1 Manchester United's stubborn refusal to relinquish their title remains …

Manchester City ended up reopening a two-point lead at the top of the Premier League this weekend, though the manner of Manchester United's recovery from three goals down here left the champions sensing that the momentum remains theirs. This was one of their more daunting fixtures from the second half of the campaign, at a ground where they have not triumphed in the league in a decade. At 3-0 down, they had flirted with humiliation. Yet the brace of penalties converted by Wayne Rooney and Javier Hernández's third claimed what might, at times, have felt like a bonus point. Certainly, the sight of the Mexican scoring again was a fillip and the celebrations among the away support, prompting a salute from the retiring Rio Ferdinand, gave the impression that theirs was the greater sense of satisfaction.

2 … but their soft underbelly could yet cost them

The fragility that has flared at times this season in the champions' backline was exposed ruthlessly here. United might have considered Chelsea's rearguard severely weakened but they ended up pining even more for the absent Nemanja Vidic, or Chris Smalling and Phil Jones. The goalkeeper David de Gea seems to shrink at times – an outstanding save from Juan Mata's free-kick in stoppage time aside – and Ferdinand might have been closer to David Luiz for the home side's third, while Jonny Evans and Patrice Evra endured their own traumas here. Indeed, the manner in which the visiting captain was tricked and tormented by Daniel Sturridge just after the half-hour was disturbing. That the team still boast attacking flair in abundance is clear from the eye‑catching comeback but can this makeshift and inexperienced defence really claim a title?

3 Chelsea have something in reserve after all

The locals ended deflated, their lead having been eroded amid a flurry of goals, but they could draw some encouragement even from what felt like a wasteful draw. This had felt like a test of an emerging Chelsea. Almost half of what might be considered André Villas-Boas's first-choice side were absent either injured, suspended or on international duty – John Terry, Frank Lampard, Ramires, Ashley Cole and Didier Drogba were missing – to leave the lineup unfamiliar. Yet this squad are well into a process of rejuvenation, a revamp that will gather pace in the summer. In that context, to witness the hosts conjure a three‑goal advantage, and even threaten to run riot in the early stages of the second period, offered promise of better times ahead. Gary Cahill was making his first appearance for the club, and Michael Essien his first start of the term. Mata, operating centrally behind a striker here, is elusive and outstanding. Daniel Sturridge is a pest on the flank. There is promise, too, in a bench crammed with the youth of Oriol Romeu, Lucas Piazón, Romelu Lukaku and Ryan Bertrand.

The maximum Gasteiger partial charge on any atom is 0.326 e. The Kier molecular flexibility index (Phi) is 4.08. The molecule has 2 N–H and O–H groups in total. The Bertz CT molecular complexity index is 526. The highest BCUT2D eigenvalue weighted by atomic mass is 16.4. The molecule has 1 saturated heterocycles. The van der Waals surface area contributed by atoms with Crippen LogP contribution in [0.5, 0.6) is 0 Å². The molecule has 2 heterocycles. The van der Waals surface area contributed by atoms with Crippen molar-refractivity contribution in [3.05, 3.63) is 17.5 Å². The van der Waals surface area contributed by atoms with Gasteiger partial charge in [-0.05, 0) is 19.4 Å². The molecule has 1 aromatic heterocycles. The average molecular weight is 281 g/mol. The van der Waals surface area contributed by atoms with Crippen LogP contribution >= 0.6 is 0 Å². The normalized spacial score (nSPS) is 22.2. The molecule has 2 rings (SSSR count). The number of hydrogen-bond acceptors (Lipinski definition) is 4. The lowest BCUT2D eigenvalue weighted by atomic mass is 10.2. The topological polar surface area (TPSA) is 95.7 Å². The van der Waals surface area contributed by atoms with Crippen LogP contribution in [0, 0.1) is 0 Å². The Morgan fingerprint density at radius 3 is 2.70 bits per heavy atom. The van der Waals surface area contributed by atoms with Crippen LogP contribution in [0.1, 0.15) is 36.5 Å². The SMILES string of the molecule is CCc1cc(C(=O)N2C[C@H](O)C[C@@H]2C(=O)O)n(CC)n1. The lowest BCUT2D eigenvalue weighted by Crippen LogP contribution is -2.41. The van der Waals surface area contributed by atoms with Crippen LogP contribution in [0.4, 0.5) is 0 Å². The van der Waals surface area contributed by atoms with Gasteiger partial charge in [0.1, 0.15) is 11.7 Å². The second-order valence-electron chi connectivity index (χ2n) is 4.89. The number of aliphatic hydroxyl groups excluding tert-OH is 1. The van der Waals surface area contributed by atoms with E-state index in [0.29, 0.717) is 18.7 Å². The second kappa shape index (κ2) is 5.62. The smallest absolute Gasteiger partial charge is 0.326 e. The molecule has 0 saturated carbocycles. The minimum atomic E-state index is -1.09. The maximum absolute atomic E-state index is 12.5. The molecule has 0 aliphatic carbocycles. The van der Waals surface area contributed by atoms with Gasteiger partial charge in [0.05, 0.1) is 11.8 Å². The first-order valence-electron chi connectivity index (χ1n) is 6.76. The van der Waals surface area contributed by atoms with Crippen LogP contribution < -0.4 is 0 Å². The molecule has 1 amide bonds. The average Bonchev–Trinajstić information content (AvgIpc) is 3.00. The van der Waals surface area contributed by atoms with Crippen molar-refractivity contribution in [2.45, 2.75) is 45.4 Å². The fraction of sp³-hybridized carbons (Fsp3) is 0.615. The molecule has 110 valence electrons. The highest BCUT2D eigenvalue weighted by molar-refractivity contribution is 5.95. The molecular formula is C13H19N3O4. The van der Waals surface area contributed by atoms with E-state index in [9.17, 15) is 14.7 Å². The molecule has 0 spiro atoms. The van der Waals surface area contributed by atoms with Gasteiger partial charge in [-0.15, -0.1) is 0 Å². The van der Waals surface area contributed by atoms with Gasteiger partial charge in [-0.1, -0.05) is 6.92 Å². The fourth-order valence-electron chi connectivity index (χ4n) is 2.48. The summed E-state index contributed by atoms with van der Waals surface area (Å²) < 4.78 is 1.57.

4 Meetings with United can still conjure flashes of class from Fernando Torres

The Spaniard has been at Stamford Bridge for a year now and the goals are still not forthcoming, yet occasions such as this still seem to stir something in Torres. Memories, perhaps, of the days when he would have Vidic & Co quaking in their boots at the prospect of shutting him down. A first-half shot skewed at least two advertising hoardings wide of a post was that of a man with three Premier League goals as a Chelsea player to his name. The subsequent gallop from deep and the pinpoint cross for Mata to score Chelsea's second had the home support salivating. Confidence is still brittle , as illustrated by a reluctance to shoot where once he would have spat an attempt at goal, and he may no longer be the Spain international who consistently illuminates the Londoners, an honour that falls to Mata these days. But the management will still believe they can coax the striker back to form. Time to trot out the old line that one goal may bring a bucket load …

5 There is no escaping the controversy surrounding John Terry

The Chelsea captain was absent here still nursing a knee injury, the defender flitting around the East Stand reception prior to kick-off chatting amiably with members of staff as if he hardly had a care in the world. Yet, out on the pitch, reminders of his on-going court case were never far away. There were bellowed chants from both sets of fans, those directed by sections of the home support at Rio Ferdinand, Anton's brother, as vicious as they were unwarranted. The bruising on Terry's knee should recede soon enough (he may actually be paying now for an insistence that he was fit and able to play back at Loftus Road the previous week) though the allegations – which he denies – that have cost him the national captaincy will clearly tarnish high-profile occasions such as this for some time yet.